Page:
The government has axed a £500m IT system to manage offenders because of spiralling costs.
The National Offender Management Service (NOMIS) system was originally designed to fully integrate prison and probation records, so that the probation service could better manage offenders.
However, after costs rose from an original estimate of £234m to £512m, the government axed it in favour of a scaled-down version of the system that will now not offer full integration of offender records - the original aim of the project.
It is the latest embarrassing IT project failure to hit central government.
David Hanson, minister of prisons, told parliament, "The Nomis programme was suspended when it was identified that there was not sufficient funding for the programme to continue as specified.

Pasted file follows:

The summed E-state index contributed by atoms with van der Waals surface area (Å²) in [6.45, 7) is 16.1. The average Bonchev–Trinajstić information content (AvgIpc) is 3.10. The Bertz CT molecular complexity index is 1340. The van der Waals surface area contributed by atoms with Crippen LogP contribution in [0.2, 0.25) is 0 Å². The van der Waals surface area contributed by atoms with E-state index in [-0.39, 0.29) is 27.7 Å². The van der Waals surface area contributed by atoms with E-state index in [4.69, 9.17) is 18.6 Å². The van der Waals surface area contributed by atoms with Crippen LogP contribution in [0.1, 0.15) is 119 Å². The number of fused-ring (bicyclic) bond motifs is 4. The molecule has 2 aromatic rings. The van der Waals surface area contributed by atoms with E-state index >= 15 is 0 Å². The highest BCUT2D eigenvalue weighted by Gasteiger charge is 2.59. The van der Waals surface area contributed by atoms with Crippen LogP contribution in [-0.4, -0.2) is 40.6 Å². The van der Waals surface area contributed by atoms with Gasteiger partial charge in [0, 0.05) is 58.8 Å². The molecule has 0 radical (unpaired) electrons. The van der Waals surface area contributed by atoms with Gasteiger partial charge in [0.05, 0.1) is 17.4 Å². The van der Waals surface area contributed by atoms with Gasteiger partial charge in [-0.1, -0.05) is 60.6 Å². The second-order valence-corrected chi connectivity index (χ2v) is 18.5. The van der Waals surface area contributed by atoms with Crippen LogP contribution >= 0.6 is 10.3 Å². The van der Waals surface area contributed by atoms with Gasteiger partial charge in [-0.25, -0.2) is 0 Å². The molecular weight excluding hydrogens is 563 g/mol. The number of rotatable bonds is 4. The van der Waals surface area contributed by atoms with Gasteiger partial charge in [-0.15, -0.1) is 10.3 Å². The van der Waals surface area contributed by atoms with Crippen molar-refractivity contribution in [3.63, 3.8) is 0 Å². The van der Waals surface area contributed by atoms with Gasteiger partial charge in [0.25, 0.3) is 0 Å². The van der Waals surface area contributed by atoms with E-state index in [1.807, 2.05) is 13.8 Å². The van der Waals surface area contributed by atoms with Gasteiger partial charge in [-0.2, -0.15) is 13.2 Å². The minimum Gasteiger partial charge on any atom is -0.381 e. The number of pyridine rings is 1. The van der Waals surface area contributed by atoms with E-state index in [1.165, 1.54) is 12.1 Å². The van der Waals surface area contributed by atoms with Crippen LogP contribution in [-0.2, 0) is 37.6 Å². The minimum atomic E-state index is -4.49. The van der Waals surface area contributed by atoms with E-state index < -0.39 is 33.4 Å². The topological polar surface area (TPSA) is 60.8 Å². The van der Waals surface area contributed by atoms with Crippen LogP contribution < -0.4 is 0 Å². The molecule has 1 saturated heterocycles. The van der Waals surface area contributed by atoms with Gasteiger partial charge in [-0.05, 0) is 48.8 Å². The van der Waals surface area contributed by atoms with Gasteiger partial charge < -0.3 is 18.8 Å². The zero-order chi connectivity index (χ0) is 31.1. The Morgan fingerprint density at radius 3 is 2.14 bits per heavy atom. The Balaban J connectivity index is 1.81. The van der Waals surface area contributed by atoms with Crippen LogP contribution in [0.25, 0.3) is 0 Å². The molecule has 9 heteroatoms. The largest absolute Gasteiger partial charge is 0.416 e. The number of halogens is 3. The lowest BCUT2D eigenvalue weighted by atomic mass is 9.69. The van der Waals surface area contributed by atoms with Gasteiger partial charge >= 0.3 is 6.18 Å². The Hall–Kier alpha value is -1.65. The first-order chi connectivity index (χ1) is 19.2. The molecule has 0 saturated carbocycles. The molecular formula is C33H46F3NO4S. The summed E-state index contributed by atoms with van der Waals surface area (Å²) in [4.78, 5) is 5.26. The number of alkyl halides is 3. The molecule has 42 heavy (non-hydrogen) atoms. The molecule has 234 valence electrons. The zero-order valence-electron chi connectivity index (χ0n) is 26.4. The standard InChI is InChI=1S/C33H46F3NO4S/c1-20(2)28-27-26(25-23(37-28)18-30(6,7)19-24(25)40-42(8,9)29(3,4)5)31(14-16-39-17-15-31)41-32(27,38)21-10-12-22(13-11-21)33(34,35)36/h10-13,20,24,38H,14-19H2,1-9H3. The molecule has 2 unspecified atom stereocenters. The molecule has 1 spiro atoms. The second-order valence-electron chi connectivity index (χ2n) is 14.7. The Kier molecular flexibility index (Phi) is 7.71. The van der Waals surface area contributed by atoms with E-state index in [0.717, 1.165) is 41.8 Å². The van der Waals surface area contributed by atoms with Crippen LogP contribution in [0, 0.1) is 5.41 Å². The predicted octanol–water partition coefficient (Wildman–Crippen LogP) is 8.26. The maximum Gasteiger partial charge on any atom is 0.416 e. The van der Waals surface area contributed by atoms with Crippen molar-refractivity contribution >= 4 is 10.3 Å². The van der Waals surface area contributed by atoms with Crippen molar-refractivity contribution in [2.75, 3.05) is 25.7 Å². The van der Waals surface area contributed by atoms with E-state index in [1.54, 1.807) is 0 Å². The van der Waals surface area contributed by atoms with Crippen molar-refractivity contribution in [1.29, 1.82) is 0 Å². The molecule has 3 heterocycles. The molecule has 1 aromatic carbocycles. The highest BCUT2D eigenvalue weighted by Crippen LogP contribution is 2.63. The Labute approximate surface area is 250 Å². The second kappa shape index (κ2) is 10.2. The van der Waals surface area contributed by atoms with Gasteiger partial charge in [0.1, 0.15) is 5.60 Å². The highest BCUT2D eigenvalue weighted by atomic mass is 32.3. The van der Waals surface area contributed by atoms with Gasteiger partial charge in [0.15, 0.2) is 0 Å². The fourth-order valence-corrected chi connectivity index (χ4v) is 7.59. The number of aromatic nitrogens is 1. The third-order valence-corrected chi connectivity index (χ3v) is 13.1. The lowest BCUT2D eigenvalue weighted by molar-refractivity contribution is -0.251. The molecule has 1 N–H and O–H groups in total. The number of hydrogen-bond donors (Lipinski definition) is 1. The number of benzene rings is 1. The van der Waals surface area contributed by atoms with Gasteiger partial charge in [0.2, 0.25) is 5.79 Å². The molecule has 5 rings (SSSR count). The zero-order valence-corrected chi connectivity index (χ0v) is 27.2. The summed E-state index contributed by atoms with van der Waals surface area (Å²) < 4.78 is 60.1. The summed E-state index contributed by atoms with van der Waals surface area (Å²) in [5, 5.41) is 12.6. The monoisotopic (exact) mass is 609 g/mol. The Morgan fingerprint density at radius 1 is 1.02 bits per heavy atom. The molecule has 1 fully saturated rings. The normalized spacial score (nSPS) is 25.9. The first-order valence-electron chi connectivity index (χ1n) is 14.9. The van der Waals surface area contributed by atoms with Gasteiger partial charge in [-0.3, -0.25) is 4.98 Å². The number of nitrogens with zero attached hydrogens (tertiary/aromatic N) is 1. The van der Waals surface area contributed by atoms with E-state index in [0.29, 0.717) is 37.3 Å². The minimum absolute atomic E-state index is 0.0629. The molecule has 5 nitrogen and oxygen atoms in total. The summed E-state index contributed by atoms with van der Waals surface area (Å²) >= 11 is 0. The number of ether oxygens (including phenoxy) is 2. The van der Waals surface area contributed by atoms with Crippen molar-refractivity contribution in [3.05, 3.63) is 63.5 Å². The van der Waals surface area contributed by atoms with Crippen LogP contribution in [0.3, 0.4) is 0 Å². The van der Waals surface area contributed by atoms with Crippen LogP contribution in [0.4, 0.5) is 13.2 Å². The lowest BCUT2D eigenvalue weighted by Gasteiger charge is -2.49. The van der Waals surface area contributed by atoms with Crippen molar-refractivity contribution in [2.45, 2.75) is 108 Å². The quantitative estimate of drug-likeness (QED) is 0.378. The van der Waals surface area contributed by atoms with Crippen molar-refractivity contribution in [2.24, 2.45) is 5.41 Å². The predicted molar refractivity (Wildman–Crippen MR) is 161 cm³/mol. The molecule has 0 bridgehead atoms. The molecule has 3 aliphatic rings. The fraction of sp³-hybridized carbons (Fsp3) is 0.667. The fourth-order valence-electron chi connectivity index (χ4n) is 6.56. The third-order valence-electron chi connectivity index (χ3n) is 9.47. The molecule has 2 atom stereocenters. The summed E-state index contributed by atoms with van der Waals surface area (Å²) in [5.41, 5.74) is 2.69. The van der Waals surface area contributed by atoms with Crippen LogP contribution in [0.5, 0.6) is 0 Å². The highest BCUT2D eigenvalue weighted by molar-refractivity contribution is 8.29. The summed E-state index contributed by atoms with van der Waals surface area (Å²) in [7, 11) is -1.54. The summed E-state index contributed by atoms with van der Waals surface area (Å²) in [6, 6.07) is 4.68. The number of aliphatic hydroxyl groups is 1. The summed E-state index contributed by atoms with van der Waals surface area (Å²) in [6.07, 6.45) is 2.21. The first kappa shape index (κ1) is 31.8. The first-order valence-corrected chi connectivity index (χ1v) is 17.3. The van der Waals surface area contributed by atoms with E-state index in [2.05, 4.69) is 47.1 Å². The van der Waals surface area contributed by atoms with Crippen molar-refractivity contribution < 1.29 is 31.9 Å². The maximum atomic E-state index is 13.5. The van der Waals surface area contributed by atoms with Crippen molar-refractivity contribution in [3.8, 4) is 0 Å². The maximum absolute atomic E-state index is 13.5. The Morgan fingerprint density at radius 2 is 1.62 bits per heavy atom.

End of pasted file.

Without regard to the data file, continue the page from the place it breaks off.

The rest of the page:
"An immediate moratorium on further development work was imposed while a strategic review identified recommendations for the future direction of the programme, and the Ministry of Justice internal auditors carried out a review of the programme."
He said HM Prison Service was to now receive a version of Nomis which will replace the existing case management system.
Arrangements will be made to allow sharing of information between prisons and probation areas through a new "data share" system, which will give read only access to the probation service.
Nomis will not therefore be deployed to the National Probation Service, said Hanson.
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